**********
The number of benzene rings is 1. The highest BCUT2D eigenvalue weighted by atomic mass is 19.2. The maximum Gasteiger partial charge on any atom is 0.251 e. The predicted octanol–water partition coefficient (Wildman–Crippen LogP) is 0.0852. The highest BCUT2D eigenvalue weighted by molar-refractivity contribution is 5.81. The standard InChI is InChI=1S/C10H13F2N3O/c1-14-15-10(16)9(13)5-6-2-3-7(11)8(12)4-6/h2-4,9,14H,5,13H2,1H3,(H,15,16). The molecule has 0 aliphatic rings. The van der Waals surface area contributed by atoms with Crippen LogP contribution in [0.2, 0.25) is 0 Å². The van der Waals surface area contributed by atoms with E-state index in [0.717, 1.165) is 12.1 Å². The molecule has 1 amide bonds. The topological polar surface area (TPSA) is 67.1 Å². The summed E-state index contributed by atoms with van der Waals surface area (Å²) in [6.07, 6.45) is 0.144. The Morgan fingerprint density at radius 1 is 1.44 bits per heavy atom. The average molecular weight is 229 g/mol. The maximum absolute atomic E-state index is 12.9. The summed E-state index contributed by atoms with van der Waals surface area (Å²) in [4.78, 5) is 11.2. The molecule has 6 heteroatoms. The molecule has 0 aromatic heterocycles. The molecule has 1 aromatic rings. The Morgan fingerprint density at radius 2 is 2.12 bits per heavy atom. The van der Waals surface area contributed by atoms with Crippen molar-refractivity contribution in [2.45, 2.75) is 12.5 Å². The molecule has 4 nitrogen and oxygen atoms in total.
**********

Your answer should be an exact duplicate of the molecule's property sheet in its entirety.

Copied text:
The number of benzene rings is 1. The highest BCUT2D eigenvalue weighted by atomic mass is 19.2. The maximum Gasteiger partial charge on any atom is 0.251 e. The predicted octanol–water partition coefficient (Wildman–Crippen LogP) is 0.0852. The highest BCUT2D eigenvalue weighted by molar-refractivity contribution is 5.81. The standard InChI is InChI=1S/C10H13F2N3O/c1-14-15-10(16)9(13)5-6-2-3-7(11)8(12)4-6/h2-4,9,14H,5,13H2,1H3,(H,15,16). The molecule has 0 aliphatic rings. The van der Waals surface area contributed by atoms with Crippen LogP contribution in [0.2, 0.25) is 0 Å². The van der Waals surface area contributed by atoms with E-state index in [0.717, 1.165) is 12.1 Å². The molecule has 1 amide bonds. The topological polar surface area (TPSA) is 67.1 Å². The summed E-state index contributed by atoms with van der Waals surface area (Å²) in [6.07, 6.45) is 0.144. The Morgan fingerprint density at radius 1 is 1.44 bits per heavy atom. The average molecular weight is 229 g/mol. The maximum absolute atomic E-state index is 12.9. The summed E-state index contributed by atoms with van der Waals surface area (Å²) in [4.78, 5) is 11.2. The molecule has 6 heteroatoms. The molecule has 0 aromatic heterocycles. The molecule has 1 aromatic rings. The Morgan fingerprint density at radius 2 is 2.12 bits per heavy atom. The van der Waals surface area contributed by atoms with Crippen molar-refractivity contribution in [2.45, 2.75) is 12.5 Å². The molecule has 4 nitrogen and oxygen atoms in total.